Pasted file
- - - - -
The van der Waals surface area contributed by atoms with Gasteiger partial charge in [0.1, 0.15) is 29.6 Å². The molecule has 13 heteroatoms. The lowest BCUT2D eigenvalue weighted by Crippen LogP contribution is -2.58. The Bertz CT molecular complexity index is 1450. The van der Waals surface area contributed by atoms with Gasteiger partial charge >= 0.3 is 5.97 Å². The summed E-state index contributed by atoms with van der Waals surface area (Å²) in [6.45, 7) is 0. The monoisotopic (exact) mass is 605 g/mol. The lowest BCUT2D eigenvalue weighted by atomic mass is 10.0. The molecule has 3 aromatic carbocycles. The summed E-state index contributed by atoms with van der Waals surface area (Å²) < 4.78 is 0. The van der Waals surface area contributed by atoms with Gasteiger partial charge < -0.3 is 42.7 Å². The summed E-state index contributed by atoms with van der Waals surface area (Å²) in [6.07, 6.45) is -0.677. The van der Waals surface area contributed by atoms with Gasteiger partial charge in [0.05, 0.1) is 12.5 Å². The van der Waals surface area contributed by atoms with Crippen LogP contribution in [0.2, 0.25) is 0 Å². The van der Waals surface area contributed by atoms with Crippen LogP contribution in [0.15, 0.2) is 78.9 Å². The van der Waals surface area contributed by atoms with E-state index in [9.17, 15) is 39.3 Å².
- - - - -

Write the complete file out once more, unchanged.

The van der Waals surface area contributed by atoms with Gasteiger partial charge in [0.1, 0.15) is 29.6 Å². The molecule has 13 heteroatoms. The lowest BCUT2D eigenvalue weighted by Crippen LogP contribution is -2.58. The Bertz CT molecular complexity index is 1450. The van der Waals surface area contributed by atoms with Gasteiger partial charge >= 0.3 is 5.97 Å². The summed E-state index contributed by atoms with van der Waals surface area (Å²) in [6.45, 7) is 0. The monoisotopic (exact) mass is 605 g/mol. The lowest BCUT2D eigenvalue weighted by atomic mass is 10.0. The molecule has 3 aromatic carbocycles. The summed E-state index contributed by atoms with van der Waals surface area (Å²) < 4.78 is 0. The van der Waals surface area contributed by atoms with Gasteiger partial charge < -0.3 is 42.7 Å². The summed E-state index contributed by atoms with van der Waals surface area (Å²) in [6.07, 6.45) is -0.677. The van der Waals surface area contributed by atoms with Gasteiger partial charge in [0.05, 0.1) is 12.5 Å². The van der Waals surface area contributed by atoms with Crippen LogP contribution in [0.2, 0.25) is 0 Å². The van der Waals surface area contributed by atoms with Crippen LogP contribution in [0.15, 0.2) is 78.9 Å². The van der Waals surface area contributed by atoms with E-state index in [9.17, 15) is 39.3 Å².